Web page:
Jul. 2, 2006
    Location
    lawrence, ks
    Posts
    153

    Default

    Quote Originally Posted by lawndart View Post
    Has over 120,000 miles on it (not a lot for its age, but we have other trucks too) and going strong, not unusual for a diesel. We have also had several other gas GMs over the last thirty years, keeping them on average 5-6 years till they hit 100,000 or so.
    Does that mean diesels last longer than gas trucks, on average? What are other advantages/disadvantages of diesel vs gas?

    How long do your trucks tend to last before needing major repairs - ie would I be safe buying a truck with 80k on it? 100k? 150k? There are lots of high mileage trucks out there for *cheap* but I don't want something that's going to break down while I've got a trailer behind it. Not planning on doing long distance hauling or even very frequent, but I want to be able to trust that we'll get where we're going.

    Thanks all for your input... I have always had small cars myself so I am way out of my league here!



  13. #13
    Join Date
    Jan. 4, 2007
    Location
    TX
    Posts
    40,127

    Default

    Quote Originally Posted by seramisu View Post
    Thanks all for the responses. Interesting to think of the truck as a "want" rather than a "need" - I always thought of it as necessary. I don't think I'd be comfortable having horses at home without a hauling vehicle though: I have an accident prone mare and a baby on the way and want to be able to get to the vet hospital in short notice if need be. The truck and trailer is next on my list of purchases whether or not the moving-to-the-country idea materializes.

    Glad to hear the F150 makes a good farm truck as well as trailering vehicle. I was hoping that a half-ton would do the trick, but willing to go bigger if necessary.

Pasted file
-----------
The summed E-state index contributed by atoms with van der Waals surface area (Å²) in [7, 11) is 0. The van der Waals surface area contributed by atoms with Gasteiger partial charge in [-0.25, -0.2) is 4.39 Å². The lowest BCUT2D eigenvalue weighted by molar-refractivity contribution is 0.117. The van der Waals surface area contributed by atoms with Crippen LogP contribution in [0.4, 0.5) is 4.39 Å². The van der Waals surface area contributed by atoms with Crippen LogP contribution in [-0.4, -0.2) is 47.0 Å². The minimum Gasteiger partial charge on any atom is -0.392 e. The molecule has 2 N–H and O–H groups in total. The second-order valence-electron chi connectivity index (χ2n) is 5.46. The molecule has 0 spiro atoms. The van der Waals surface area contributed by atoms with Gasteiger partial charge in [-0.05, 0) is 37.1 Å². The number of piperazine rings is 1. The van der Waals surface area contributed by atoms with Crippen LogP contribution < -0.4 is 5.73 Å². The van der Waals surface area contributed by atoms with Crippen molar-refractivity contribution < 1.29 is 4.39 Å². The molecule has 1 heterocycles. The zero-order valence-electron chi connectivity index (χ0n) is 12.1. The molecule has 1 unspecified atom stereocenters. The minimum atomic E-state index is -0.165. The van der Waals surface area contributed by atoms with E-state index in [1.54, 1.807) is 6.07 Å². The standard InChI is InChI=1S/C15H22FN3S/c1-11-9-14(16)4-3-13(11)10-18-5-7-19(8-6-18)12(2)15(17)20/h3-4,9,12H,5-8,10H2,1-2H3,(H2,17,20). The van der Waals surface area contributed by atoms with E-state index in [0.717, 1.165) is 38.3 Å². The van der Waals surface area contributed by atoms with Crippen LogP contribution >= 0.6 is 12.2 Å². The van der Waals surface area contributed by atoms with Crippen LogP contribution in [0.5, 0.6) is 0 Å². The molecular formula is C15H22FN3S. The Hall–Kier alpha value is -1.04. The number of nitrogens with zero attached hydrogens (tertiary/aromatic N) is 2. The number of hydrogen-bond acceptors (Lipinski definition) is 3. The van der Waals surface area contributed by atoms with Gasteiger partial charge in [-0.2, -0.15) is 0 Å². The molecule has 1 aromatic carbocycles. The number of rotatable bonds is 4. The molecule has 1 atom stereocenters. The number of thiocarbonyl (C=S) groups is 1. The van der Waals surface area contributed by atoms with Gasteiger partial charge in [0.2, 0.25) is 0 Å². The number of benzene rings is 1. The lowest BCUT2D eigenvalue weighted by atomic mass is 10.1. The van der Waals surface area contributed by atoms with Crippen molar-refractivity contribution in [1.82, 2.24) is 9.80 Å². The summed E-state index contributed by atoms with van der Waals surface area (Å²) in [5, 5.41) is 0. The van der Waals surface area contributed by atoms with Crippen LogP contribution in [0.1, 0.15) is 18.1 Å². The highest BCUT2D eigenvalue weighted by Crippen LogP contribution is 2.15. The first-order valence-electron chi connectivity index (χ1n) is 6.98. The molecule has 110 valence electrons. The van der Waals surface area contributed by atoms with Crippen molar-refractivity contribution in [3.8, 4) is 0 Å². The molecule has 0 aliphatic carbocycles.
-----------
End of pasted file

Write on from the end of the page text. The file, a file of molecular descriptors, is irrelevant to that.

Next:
There are a bunch of trucks and SUVs available - this is just from perusing craigslist - that are under $10,000, mostly older and higher mileage. Do these things age well? I know I'd have no problem buying a 15yo, 100K Honda because I trust them to run forever, but is that a safe bet with trucks?

    What about 4WD? Necessary?
    V6? V8?
    Long bed? Short bed?

    What do you love about your truck that you would advise me to look out for?
    Around here, the joke is that ranchers drive mostly white Fords and all others the rest.
    Not true, but most here do have Fords because the Ford dealerships were very aggressive for farm and ranch vehicles long before the others caught on.
    Around here, you can find Ford parts in most every place, unlike for other brands, so that was one more consideration.

    I have a 1990 farm F150 4x4 regular cab, 8' bed, bigger engine, that finally was losing compression.
    I still use it, but to haul a load of heavy cattle in our 16' gooseneck I got a 2007 150F 4x4, crew cab 6 1/2' bed and it is fancy as a car inside and outhauls most anyone else with the same rating around here without trouble.

    For really serious hauling, the few here that do that kind of hauling prefer the, well, whatever is not made by the same as Chevy, GMC or Dodge, in a diesel 250 crew cab flat bed.
    Most everyone here doesn't go much anywhere for fun, so pickups are the vehicle of choice for work and the few trips to town.

    I am getting 19 to 21 mpg empty and 13 to 16 with a full trailer, on rather flat country, but half on rougher dirt country roads.
    If all you are going to haul is two horses, a half ton pickup will work fine.

    I think that all brands are ok, very little difference between them.
    I would find what your local mechanics like and get that kind.



  14. #14
    Join Date